As you will be able to see from this newsletter and the accompanying blogs and publications, this was a large and detailed piece of work. I hope you will take the time to read, understand and share this widely to encourage greater person and community-centred care across the health and care system.
Realising the Value
Realising the Value Animation
This animation sets out what person- and community-centred approaches in health and care are and some of the many benefits they bring. It was developed by the Realising the Value programme in collaboration with local partner sites across the country, drawing on the real-life experience of the people they work with.
Realising the Value - Four Months On by Annie Finnis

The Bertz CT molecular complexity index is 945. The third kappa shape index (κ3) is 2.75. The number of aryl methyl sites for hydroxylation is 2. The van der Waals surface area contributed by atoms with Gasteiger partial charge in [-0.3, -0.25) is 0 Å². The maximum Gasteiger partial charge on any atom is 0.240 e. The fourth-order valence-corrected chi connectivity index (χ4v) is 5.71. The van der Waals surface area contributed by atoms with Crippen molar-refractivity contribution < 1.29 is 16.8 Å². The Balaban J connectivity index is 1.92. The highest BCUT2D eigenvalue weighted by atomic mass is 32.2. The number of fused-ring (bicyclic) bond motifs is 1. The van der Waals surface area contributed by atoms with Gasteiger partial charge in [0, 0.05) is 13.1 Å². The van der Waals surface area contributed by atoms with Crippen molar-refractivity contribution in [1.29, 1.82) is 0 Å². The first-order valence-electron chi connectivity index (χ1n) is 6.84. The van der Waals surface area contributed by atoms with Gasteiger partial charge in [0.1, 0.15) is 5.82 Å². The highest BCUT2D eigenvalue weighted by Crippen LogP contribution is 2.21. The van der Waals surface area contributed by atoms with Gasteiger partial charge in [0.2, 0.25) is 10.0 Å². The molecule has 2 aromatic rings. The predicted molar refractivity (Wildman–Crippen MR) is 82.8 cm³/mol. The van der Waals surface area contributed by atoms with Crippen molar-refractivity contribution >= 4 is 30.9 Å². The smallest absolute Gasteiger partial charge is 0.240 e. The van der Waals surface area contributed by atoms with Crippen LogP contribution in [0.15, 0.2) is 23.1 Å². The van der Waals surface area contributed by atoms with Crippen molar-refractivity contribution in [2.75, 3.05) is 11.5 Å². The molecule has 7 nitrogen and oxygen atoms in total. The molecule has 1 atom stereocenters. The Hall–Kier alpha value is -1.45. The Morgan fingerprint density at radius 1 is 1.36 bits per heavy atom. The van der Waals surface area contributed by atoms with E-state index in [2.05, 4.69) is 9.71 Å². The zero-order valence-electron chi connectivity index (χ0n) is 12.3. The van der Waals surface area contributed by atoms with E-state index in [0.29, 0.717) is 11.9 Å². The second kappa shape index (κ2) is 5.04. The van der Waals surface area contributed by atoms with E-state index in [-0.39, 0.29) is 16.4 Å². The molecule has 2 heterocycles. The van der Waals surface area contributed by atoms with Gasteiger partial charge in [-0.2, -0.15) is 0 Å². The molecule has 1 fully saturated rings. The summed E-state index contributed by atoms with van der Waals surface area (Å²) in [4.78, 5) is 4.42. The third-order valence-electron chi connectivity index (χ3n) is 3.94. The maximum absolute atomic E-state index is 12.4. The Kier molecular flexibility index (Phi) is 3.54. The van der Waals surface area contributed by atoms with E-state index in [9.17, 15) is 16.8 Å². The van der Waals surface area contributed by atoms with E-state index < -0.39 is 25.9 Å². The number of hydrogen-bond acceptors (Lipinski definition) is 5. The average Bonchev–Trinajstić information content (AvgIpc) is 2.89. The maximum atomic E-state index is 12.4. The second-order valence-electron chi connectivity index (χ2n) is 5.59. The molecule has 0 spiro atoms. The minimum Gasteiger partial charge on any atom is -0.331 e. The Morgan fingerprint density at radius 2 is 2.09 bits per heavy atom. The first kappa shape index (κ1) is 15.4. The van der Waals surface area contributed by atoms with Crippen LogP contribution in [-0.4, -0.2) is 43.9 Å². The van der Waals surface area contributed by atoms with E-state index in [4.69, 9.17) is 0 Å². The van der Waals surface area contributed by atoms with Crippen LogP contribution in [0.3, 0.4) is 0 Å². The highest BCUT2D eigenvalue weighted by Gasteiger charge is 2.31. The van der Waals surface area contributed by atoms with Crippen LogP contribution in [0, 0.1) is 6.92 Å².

In November 2016, the final reports from the Realising the Value programme were launched, identifying evidence based approaches and strengthening the case to enable people to take an active role in their own health and care.
 
Over 18 months we looked at the existing
evidence and brought this together in one place,  developed an economic tool for commissioners, created tools to support behaviour and culture change, pulled together a catalogue of practical lessons from local areas putting this into practice and set out ten key actions looking at what needs to happen and how people need to work differently.
 
Now, four months on from the programme coming to an end, we felt it was a good opportunity to look back on the work we have done. The programme has reached a large number of people, and behind this there are some wonderful stories that have informed the way we think about what good health and care looks like.